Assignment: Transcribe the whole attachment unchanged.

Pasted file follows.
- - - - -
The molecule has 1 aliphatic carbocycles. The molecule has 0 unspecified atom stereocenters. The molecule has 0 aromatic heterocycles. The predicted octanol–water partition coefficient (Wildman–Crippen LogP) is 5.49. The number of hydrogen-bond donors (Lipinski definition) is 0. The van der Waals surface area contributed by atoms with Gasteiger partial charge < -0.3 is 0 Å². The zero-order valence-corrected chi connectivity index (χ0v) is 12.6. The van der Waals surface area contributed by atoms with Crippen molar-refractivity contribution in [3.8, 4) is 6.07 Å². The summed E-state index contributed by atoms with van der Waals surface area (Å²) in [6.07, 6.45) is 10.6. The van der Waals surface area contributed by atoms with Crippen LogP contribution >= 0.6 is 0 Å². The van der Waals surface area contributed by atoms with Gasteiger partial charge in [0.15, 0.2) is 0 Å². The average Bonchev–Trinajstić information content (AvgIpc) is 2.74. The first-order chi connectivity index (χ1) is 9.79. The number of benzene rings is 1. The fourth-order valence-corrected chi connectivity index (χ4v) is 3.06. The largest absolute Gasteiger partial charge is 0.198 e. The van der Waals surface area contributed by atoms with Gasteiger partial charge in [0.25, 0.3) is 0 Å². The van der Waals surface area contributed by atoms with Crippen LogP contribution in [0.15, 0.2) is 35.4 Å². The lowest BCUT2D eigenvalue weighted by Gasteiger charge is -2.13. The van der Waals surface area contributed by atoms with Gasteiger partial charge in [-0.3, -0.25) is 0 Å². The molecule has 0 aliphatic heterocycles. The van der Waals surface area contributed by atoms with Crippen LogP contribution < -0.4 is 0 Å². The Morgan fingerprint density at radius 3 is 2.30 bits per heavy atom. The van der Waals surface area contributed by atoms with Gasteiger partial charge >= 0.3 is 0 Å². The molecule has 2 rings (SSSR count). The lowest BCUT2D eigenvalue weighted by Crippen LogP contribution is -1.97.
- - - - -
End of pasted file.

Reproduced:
The molecule has 1 aliphatic carbocycles. The molecule has 0 unspecified atom stereocenters. The molecule has 0 aromatic heterocycles. The predicted octanol–water partition coefficient (Wildman–Crippen LogP) is 5.49. The number of hydrogen-bond donors (Lipinski definition) is 0. The van der Waals surface area contributed by atoms with Gasteiger partial charge < -0.3 is 0 Å². The zero-order valence-corrected chi connectivity index (χ0v) is 12.6. The van der Waals surface area contributed by atoms with Crippen molar-refractivity contribution in [3.8, 4) is 6.07 Å². The summed E-state index contributed by atoms with van der Waals surface area (Å²) in [6.07, 6.45) is 10.6. The van der Waals surface area contributed by atoms with Crippen LogP contribution >= 0.6 is 0 Å². The van der Waals surface area contributed by atoms with Gasteiger partial charge in [0.15, 0.2) is 0 Å². The average Bonchev–Trinajstić information content (AvgIpc) is 2.74. The first-order chi connectivity index (χ1) is 9.79. The number of benzene rings is 1. The fourth-order valence-corrected chi connectivity index (χ4v) is 3.06. The largest absolute Gasteiger partial charge is 0.198 e. The van der Waals surface area contributed by atoms with Gasteiger partial charge in [0.25, 0.3) is 0 Å². The van der Waals surface area contributed by atoms with Crippen LogP contribution in [0.15, 0.2) is 35.4 Å². The lowest BCUT2D eigenvalue weighted by Gasteiger charge is -2.13. The van der Waals surface area contributed by atoms with Gasteiger partial charge in [-0.3, -0.25) is 0 Å². The molecule has 0 aliphatic heterocycles. The van der Waals surface area contributed by atoms with Crippen LogP contribution < -0.4 is 0 Å². The Morgan fingerprint density at radius 3 is 2.30 bits per heavy atom. The van der Waals surface area contributed by atoms with Gasteiger partial charge >= 0.3 is 0 Å². The molecule has 2 rings (SSSR count). The lowest BCUT2D eigenvalue weighted by Crippen LogP contribution is -1.97.